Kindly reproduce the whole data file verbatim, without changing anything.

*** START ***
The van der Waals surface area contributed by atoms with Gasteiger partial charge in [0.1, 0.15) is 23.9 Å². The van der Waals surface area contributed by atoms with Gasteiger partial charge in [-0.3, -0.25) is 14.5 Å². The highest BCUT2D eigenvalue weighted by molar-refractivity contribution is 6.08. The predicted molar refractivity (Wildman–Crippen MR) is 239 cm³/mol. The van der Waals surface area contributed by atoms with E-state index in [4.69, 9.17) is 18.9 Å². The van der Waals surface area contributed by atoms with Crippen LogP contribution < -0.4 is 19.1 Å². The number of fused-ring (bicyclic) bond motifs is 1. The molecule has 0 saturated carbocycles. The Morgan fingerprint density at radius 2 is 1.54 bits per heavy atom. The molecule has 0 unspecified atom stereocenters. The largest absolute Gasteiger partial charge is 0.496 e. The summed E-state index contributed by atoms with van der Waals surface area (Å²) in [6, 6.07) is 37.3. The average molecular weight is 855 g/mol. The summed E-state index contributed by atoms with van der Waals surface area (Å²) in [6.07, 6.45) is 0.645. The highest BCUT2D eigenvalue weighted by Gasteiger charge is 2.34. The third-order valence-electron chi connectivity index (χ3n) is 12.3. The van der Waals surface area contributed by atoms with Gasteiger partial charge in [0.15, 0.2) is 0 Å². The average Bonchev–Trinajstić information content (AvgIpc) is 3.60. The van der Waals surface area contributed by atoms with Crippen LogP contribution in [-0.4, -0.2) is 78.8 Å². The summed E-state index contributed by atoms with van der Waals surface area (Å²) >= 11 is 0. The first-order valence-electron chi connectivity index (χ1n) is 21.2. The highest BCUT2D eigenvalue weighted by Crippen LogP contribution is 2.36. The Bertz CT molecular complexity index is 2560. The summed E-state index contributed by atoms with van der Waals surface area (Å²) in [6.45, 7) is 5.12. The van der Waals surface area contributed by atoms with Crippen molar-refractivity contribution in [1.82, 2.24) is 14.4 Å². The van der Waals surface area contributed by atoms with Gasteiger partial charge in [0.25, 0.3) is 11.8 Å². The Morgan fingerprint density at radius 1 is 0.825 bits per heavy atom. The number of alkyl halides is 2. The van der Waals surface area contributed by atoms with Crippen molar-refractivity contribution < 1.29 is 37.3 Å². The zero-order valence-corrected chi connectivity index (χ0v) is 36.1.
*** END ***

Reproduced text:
The van der Waals surface area contributed by atoms with Gasteiger partial charge in [0.1, 0.15) is 23.9 Å². The van der Waals surface area contributed by atoms with Gasteiger partial charge in [-0.3, -0.25) is 14.5 Å². The highest BCUT2D eigenvalue weighted by molar-refractivity contribution is 6.08. The predicted molar refractivity (Wildman–Crippen MR) is 239 cm³/mol. The van der Waals surface area contributed by atoms with E-state index in [4.69, 9.17) is 18.9 Å². The van der Waals surface area contributed by atoms with Crippen LogP contribution < -0.4 is 19.1 Å². The number of fused-ring (bicyclic) bond motifs is 1. The molecule has 0 saturated carbocycles. The Morgan fingerprint density at radius 2 is 1.54 bits per heavy atom. The molecule has 0 unspecified atom stereocenters. The largest absolute Gasteiger partial charge is 0.496 e. The summed E-state index contributed by atoms with van der Waals surface area (Å²) in [6, 6.07) is 37.3. The average molecular weight is 855 g/mol. The summed E-state index contributed by atoms with van der Waals surface area (Å²) in [6.07, 6.45) is 0.645. The highest BCUT2D eigenvalue weighted by Gasteiger charge is 2.34. The third-order valence-electron chi connectivity index (χ3n) is 12.3. The van der Waals surface area contributed by atoms with Gasteiger partial charge in [0.15, 0.2) is 0 Å². The average Bonchev–Trinajstić information content (AvgIpc) is 3.60. The van der Waals surface area contributed by atoms with Crippen LogP contribution in [-0.4, -0.2) is 78.8 Å². The summed E-state index contributed by atoms with van der Waals surface area (Å²) >= 11 is 0. The first-order valence-electron chi connectivity index (χ1n) is 21.2. The highest BCUT2D eigenvalue weighted by Crippen LogP contribution is 2.36. The Bertz CT molecular complexity index is 2560. The summed E-state index contributed by atoms with van der Waals surface area (Å²) in [6.45, 7) is 5.12. The van der Waals surface area contributed by atoms with Crippen molar-refractivity contribution in [1.82, 2.24) is 14.4 Å². The van der Waals surface area contributed by atoms with Gasteiger partial charge in [0.25, 0.3) is 11.8 Å². The Morgan fingerprint density at radius 1 is 0.825 bits per heavy atom. The number of alkyl halides is 2. The van der Waals surface area contributed by atoms with Crippen molar-refractivity contribution < 1.29 is 37.3 Å². The zero-order valence-corrected chi connectivity index (χ0v) is 36.1.